CIMMYT E-News, vol 5 no. 10, October 2008
Senior policy makers from sub-Saharan Africa have recently made recommendations for policy actions to reform operations in the maize seed sector. At stake is better access for millions of small-scale farmers to affordable, quality seed of maize, the region’s food staple. CIMMYT is closely involved.In the 2006-07 cropping season, 82 registered maize seed companies produced the bulk of just over 100,000 tons of improved maize seed that were marketed in the major maize producing countries of eastern and southern Africa (excluding South Africa) — enough to sow 35% of the maize land in those countries.
A recent CIMMYT study found that restrictive national policies, lack of credit opportunities, inadequate seed production capacities, insufficient numbers of recently released public sector varieties, and challenging marketing situations were the main reasons why maize seed sector growth is slow in many African countries. Worse, this situation contributes significantly to Africa’s poor food security and farm incomes.
“The good news is that we have today four times more seed companies than ten years ago and they have increased seed provision from 26% to 35% of the total planted maize area,” says CIMMYT socioeconomist Augustine Langyintuo. “Yet there is still a significant, unmet demand for seed, and this underscores the need for new policies that support efficient seed production, processing, and marketing.”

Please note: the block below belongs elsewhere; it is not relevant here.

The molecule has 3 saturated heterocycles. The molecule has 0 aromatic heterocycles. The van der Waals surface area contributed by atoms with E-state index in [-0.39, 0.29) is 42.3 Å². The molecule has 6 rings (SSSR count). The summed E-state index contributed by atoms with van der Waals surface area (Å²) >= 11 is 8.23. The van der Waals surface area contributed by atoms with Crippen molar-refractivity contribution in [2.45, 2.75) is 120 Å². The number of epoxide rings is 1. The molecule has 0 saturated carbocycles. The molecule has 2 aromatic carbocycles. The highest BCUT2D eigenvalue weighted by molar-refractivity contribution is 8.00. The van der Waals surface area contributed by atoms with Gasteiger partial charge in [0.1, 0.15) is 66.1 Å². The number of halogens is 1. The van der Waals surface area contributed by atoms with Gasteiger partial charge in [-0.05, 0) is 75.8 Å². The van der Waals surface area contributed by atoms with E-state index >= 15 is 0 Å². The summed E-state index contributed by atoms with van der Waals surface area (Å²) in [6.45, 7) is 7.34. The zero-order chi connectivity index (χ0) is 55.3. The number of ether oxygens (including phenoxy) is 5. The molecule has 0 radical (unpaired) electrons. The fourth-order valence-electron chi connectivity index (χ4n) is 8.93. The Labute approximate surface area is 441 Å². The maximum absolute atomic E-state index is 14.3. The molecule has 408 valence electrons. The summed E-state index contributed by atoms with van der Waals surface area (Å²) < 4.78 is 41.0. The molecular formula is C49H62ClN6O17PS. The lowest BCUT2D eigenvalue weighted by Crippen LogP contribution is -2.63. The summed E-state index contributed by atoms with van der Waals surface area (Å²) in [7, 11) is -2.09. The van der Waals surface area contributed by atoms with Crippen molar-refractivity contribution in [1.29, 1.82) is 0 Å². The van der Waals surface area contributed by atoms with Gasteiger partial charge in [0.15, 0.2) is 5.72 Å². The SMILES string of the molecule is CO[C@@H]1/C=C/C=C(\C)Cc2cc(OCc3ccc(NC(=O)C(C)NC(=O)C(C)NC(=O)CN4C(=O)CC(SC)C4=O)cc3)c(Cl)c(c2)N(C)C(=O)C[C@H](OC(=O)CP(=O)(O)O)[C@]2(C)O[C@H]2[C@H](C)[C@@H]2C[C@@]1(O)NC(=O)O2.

In 2007 Langyintuo led the above-mentioned study to characterize seed providers and bottlenecks to seed supplies in eastern and southern Africa. A total of 117 representatives from seed companies, national research programs, and CBOs/NGOs participated, and information was gathered on the seed sectors in Angola, Ethiopia, Kenya, Malawi, Mozambique, South Africa, Tanzania, Uganda, Zambia, and Zimbabwe.
In July 2008, more than 60 senior policy makers from agriculture ministries, private seed companies, seed trade associations, and regional trade blocs from 13 sub-Saharan African countries met in Nairobi, Kenya and recommended ways to improve farmers’ access to seed of improved drought tolerant maize varieties through specific policy actions to enhance the production, release, and marketing of these varieties. They agreed with the findings of the 2007 seed sector study.
Understanding the hurdles
The main findings were that investment capital requirements and a shortage of qualified staff hinder the growth of small, local seed companies that have emerged over the past decade, according to Langyintuo. “The costs of setting up and running an office, recruiting and retaining qualified personnel, and procuring and operating production, processing, and storage facilities are beyond what many local businesses can afford, and access to operational credit is limited or nil,” he says.
Up to 60% of a seed company’s operational budget goes into seed production. Seed companies, therefore, need affordable credit over the mid-to-long term to produce enough seed to meet farmers’ needs. Marketing seed is also costly. “Most companies rely on third-party agents such as agro-dealers, large retail stores, NGOs, or the government to retail most of their seed,” says Langyintuo. “The majority of the agro-dealers lack funds to purchase seed, and so must take it on consignment, forcing companies to retrieve unsold seed at cost. The dealers are normally not knowledgeable enough about the seed they sell to promote it effectively, and some of them have also been known to adulterate seed with mere grain.”
Other hurdles identified include cumbersome varietal release, registration, and seed certification regulations, as well as a weak producer base, slow access to the best germplasm, uncompetitive prices in local grain markets, low adoption rates of improved varieties, restrictions on cross-border trade in seed, and poor infrastructure (such as bad roads and inadequate storage facilities).